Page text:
News


Tracking Number:  187199

Title:  "Security Council Sets Up Iraqi Arms Embargo Regime." The UN Security Council unanimously reaffirmed the arms embargo against Iraq and asked all countries to monitor arms shipments and impose penalties for violations. (910617)

Translated Title:  L`ONU maintient l`embargo contre l`Irak.; Consejo seguridad establece regimen embargo armas Iraquies. (910617)
Author:  AITA, JUDY (USIA STAFF WRITER)
Date:  19910617

Text:
*POL108

06/17/91 SECURITY COUNCIL SETS UP IRAQI ARMS EMBARGO REGIME (Iraq must pay for destruction of its weapons) (640) By Judy Aita USIA United Nations Correspondent

United Nations -- The United Nations Security Council unanimously reaffirmed the arms embargo against Iraq June 17 and asked all countries to monitor arms shipments and impose penalties for violations.

The resolution -- number 700 -- accepted the eight-page set of guidelines drawn up by Secretary General Javier Perez de Cuellar on how to ensure compliance with the council cease- fire resolution imposed on Iraq at the end of the gulf war. The guidelines require that all nations report to the United Nations in 45 days on steps they have taken to enforce the embargo.

The embargo covers all forms of conventional weapons and military equipment; chemical and biological weapons and their components; all ballistic missiles with a range greater then 150 kilometers; and nuclear weapons or nuclear-weapons-usable material or components. The embargo extents to all arms research and development; repair facilities and technology licensing; and personnel training.

States are required to prohibit the export to Iraq of any dual-purpose or multi-purpose items that they believe will be used for military purposes; they also must make sure that contracts with other states or foreign companies contain assurances that these items will not end up in Iraq.

U.S. Ambassador Alexander Watson called the action a "housekeeping resolution."

"We were approving the secretary general's report on the arms element of the sanctions, but, of course, this does not mean in any way that the other sanctions -- the main sanctions which also include arms -- are in any way relieved. They are on until they are lifted by the Security Council," Watson said.

"The point was just to follow through with (cease-fire resolution) 687," he told journalists after the council meeting. "We consider this just a housekeeping resolution. The situation doesn't change...the sanctions are in full swing across the board with the exceptions of food, medicines, and essential civilian needs."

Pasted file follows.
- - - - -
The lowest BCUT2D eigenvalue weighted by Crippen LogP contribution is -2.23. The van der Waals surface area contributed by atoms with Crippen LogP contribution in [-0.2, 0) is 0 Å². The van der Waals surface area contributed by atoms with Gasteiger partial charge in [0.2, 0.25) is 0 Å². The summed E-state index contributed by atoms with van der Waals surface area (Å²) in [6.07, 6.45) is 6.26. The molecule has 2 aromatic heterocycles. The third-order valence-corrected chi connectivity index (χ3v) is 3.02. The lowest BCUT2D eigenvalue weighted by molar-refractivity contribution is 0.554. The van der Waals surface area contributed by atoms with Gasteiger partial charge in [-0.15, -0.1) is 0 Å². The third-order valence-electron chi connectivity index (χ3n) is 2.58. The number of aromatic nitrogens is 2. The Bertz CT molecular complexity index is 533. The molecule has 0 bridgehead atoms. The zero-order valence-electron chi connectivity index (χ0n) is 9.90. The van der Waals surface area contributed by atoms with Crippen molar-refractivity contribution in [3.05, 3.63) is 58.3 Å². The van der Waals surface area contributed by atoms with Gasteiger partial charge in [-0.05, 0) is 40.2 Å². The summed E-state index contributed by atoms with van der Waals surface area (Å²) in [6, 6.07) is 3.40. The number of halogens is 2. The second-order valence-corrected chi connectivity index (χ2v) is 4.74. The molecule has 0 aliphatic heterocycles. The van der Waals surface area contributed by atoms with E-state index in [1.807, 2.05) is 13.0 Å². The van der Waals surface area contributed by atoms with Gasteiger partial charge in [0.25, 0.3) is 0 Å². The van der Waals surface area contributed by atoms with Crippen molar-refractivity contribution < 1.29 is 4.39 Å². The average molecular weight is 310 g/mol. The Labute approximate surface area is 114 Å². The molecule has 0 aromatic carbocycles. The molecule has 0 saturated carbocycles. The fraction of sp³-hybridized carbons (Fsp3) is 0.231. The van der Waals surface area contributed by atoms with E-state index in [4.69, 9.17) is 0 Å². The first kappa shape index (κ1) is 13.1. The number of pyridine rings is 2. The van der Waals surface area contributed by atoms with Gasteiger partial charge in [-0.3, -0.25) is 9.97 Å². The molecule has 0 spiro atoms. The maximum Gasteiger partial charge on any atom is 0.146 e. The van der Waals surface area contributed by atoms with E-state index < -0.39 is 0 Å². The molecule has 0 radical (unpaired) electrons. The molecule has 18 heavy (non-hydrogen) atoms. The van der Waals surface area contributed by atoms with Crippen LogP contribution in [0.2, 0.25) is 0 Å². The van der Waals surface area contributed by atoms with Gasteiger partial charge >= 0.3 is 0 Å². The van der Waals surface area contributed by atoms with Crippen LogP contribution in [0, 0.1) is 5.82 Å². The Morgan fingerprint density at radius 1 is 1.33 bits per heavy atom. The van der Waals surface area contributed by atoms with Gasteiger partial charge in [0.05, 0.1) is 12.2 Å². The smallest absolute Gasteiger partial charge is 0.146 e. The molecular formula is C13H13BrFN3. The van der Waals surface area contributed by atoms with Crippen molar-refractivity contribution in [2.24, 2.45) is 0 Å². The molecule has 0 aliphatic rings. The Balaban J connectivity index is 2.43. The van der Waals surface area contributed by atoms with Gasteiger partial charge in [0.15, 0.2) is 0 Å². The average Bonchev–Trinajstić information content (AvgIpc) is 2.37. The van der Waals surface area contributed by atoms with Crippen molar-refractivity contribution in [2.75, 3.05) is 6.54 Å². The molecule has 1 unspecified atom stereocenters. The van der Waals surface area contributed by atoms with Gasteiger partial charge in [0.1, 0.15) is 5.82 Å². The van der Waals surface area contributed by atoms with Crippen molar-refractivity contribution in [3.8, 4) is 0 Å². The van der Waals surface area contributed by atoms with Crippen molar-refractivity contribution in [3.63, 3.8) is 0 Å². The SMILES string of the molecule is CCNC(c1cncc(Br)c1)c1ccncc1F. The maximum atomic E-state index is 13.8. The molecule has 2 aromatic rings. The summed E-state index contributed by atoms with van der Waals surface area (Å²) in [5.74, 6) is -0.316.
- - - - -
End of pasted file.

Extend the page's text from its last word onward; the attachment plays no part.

GE 2 POL108 In a separate action June 17, the council also unanimously decided that Iraq should pay for the destruction of its chemical, biological, and ballistic weapons.

In that resolution -- number 699 -- the council approved the secretary general's plan for the International Atomic Energy Agency (IAEA) and the U.N. special commission to carry out the destruction of Iraq's weapons.

The council called on nations to contribute cash and services to help with the immediate expense involved in the destruction of the weapons and asked the secretary general to submit in 30 days recommendations as to how Iraq will pay the final bill.

Iraq has offered to cooperate with the United Nations, but said it cannot afford to pay the cost of the weapons destruction.

Watson said that the council realizes that it will be difficult for Iraq to pay "and that is one reason we have asked the secretary general to give us a report in 30 days on exactly how to do this....but that does not in any way" absolve Iraq from "the liability of the death and destruction it caused." He pointed out that the resolution is mandatory and Iraq "will have to pay."

The ambassador said it is important to get the disposition of the chemical and nuclear weapons underway as quickly as possible.

"It is very important that we get as much money as possible into the hands of the U.N. as quickly as possible to help the special commission," he said. "The real heavy expenditures will come when we start to destroy the chemical weapons sometime in the future. But we're not even sure how much that is going to cost or exactly how that is going to be done" until the special commission has completed its investigation of the number of weapons Iraq has. NNNN


File Identification:  06/17/91, PO-108; 06/17/91, EU-117; 06/17/91, NE-112; 06/18/91, NA-204; 06/18/91, AE-205; 06/18/91, AF-205; 06/18/91, AR-202; 06/18/91, AS-202; 06/18/91, EP-210
Product Name:  Wireless File
Product Code:  WF
Languages:  Arabic; French; Spanish
Keywords:  UNITED NATIONS-SECURITY COUNCIL; IRAQ/Defense & Military; ARMS EMBARGOES; TECHNOLOGY TRANSFER; INTERNATIONAL ATOMIC ENERGY AGENCY; ARMS CONTROL
Thematic Codes:  1UN; 1NE; 1AC
Target Areas:  EU; NE; AF; EA
PDQ Text Link:  187199; 187357; 187271